As my wife can attest to, I’m not one to sit around and watch the world go by. I always have this feeling that I need to be doing something!
Recently I attended my nephew’s wedding, where I had originally assumed that I’d be their wedding photographer. Instead, my nephew asked that I relax and enjoy the event instead of working it. I considered not bringing my gear with me because I knew when the opportunity arose, that camera would be pressed up against my nose, taking photos. Bah, I’m a photographer and where would I be without my camera! My brother was also in attendance and was wanting more experience in shooting weddings. I thought this would be a good opportunity to show him a few things I knew about shooting weddings.
A part of me thought perhaps they weren't happy with my niece's wedding photos that I had shot the previous year. This may be true or just me being critical of myself and my work, but when the 'pro' finally arrived, I was, lets just say, shocked. She was late (I always arrive early) and shot with sub-par hardware. Since my brother lived in the area, I asked him what the deal was with the 'pro' photographer. His explanation was that most folks in those parts (Kansas City) don't have high expectations of 'pro' photographers but still pay exorbitant fees. Wow, it's the exact opposite here in the Seattle area.
I know my attention should have been on the wedding itself, but I just couldn't help but critique the 'pro', to myself. As the day began, I watched as the 'pro' worked and was just astonished with the things the 'pro' did (or didn't do). It was just killing me. KILL'IN ME!!! Yes, I had to pick up my camera and start shooting. I tried to be respectful though. When the important moments of the wedding came around, I stayed out of the way of the 'pro' photographer as much as possible while still getting my own shots. After all, she was getting paid to do a job and I should not be getting in the way of that.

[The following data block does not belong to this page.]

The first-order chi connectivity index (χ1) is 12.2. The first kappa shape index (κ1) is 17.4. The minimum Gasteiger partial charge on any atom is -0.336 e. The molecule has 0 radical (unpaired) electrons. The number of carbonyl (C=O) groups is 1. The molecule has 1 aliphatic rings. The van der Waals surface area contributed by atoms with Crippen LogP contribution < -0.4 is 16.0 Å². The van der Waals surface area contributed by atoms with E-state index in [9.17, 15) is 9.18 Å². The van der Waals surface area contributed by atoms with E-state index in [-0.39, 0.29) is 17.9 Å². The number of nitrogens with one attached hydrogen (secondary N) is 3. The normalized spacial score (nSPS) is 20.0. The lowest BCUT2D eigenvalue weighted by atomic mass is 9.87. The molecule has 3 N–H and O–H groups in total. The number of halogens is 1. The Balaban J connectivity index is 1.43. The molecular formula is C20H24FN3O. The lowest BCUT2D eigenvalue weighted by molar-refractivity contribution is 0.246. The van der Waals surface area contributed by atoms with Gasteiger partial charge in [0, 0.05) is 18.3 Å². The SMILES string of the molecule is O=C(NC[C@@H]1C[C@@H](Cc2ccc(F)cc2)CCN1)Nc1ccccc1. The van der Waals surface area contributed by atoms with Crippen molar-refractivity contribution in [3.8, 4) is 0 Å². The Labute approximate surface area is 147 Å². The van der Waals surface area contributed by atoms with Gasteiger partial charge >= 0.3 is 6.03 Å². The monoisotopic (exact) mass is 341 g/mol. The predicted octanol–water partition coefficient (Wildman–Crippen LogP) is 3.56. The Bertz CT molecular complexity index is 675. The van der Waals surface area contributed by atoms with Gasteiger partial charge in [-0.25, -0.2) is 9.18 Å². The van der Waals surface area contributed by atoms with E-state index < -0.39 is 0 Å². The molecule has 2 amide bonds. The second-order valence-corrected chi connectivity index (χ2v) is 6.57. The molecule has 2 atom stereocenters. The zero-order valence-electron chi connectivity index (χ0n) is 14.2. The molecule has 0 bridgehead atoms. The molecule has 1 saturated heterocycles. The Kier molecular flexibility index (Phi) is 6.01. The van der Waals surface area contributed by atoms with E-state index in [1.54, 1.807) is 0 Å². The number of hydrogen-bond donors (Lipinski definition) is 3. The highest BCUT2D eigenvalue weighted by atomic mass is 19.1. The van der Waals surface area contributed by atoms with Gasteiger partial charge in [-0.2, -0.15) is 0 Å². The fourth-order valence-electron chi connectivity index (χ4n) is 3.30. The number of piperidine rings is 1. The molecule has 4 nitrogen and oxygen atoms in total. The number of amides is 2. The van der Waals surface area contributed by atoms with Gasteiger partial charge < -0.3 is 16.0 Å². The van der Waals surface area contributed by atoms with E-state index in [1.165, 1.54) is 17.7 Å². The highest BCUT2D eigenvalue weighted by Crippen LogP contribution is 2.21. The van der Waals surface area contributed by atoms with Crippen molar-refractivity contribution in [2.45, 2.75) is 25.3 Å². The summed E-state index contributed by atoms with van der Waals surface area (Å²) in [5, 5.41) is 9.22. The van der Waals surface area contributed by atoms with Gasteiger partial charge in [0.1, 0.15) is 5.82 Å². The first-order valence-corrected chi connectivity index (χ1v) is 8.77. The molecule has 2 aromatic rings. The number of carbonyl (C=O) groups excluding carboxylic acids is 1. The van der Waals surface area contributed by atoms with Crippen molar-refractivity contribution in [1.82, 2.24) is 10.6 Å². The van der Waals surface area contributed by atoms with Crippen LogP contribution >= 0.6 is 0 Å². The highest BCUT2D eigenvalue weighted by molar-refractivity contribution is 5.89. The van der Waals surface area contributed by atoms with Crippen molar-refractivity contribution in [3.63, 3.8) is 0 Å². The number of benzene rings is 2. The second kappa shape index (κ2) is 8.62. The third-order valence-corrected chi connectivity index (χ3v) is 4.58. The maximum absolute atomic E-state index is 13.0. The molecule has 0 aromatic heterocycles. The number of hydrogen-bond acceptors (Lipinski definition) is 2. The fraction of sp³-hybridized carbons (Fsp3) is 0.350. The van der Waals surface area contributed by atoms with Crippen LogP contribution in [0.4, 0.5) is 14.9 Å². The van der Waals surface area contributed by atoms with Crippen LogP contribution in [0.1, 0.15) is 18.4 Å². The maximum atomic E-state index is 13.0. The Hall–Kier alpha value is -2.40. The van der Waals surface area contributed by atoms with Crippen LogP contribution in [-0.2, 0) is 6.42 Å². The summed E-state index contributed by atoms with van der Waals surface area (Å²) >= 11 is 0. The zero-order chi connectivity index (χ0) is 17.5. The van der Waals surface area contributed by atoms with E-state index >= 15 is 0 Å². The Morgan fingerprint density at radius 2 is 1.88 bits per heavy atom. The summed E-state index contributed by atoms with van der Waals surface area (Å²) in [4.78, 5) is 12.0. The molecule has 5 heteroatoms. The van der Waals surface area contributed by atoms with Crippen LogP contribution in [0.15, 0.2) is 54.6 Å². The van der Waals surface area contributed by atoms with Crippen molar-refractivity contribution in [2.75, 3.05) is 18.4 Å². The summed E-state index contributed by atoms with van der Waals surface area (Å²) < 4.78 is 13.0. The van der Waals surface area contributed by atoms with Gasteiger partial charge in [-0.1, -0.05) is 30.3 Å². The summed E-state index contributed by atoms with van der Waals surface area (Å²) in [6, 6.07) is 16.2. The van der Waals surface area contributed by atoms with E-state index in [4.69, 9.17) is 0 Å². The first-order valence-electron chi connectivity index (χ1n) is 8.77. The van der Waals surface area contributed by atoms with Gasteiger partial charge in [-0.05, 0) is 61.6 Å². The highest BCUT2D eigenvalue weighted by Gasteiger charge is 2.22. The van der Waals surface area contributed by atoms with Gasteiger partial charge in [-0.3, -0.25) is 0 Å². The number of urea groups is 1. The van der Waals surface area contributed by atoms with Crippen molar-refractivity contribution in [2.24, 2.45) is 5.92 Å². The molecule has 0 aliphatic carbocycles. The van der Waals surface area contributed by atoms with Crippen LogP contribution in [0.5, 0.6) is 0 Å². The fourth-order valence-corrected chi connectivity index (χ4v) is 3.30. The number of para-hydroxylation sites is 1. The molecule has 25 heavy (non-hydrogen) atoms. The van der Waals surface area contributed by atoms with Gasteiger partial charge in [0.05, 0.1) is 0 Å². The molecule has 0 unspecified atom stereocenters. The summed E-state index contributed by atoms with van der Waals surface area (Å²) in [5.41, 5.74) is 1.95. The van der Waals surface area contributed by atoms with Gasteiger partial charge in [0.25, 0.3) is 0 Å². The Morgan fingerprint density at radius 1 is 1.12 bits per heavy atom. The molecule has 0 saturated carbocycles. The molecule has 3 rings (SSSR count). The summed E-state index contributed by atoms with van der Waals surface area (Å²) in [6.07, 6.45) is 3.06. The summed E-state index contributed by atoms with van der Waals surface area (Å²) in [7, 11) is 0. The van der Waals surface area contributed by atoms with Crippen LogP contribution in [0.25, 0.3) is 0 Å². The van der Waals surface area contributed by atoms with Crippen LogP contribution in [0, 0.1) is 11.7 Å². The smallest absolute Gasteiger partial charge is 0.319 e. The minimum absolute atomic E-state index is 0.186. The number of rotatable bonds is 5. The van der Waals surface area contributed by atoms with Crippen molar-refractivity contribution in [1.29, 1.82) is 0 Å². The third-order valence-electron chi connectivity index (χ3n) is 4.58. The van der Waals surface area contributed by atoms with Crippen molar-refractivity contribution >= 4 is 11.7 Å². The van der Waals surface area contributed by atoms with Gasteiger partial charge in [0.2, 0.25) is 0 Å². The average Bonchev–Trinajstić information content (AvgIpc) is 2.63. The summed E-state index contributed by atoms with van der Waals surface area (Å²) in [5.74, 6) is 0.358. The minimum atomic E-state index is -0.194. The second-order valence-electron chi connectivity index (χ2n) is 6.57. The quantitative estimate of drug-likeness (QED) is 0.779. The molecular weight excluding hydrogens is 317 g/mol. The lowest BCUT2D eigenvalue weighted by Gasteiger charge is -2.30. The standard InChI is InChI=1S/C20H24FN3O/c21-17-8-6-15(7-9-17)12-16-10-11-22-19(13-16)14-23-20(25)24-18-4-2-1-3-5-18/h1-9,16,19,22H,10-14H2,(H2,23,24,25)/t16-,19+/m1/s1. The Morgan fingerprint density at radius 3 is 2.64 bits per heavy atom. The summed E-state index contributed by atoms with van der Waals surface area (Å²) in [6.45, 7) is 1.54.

Towards the end of the day, during the reception, I had wondered when the ‘pro’ was going to take some of the bridal party ‘fun’ shots. The ‘pro’ didn’t look like she was going to, so here I thought would be a great opportunity to show my brother a few things as well as get some group shots of the bridal party. We gathered the party together and headed outside to try to take advantage of the last remaining bits of sunlight left. Yes, I felt a bit intrusive as it should have been the ‘pro’ doing this, but better to get the shots than not. When we returned from the group photos, many folks gathered to chimp with my brother, reviewing and laughing about the resulting photos. I’m not totally sure where the ‘pro’ was at this point, but she should have been close to the bridal group and must have known what my brother and I were doing.
For the remainder of the reception, I stayed close to my family and made sure to get photos of them. The ‘pro’ wasn’t taking photos of anyone outside of the bridal party.
All in all, the one important thing that this event reminded me of, was that it’s all a big, very important, historical, family event. As I go into a wedding as a photographer, I have to remember that these folks aren’t just strangers to one another as they are to me, but families coming together. It’s critical that I capture these brief moments in their lives that will be forever documented with my images. It’s not okay to simply document the occasion. It’s about capturing a story of the day that will be remembered by those who attended, and told to those who could not. I don’t, nor will I ever be complacent about my wedding photography work. It’s just too important.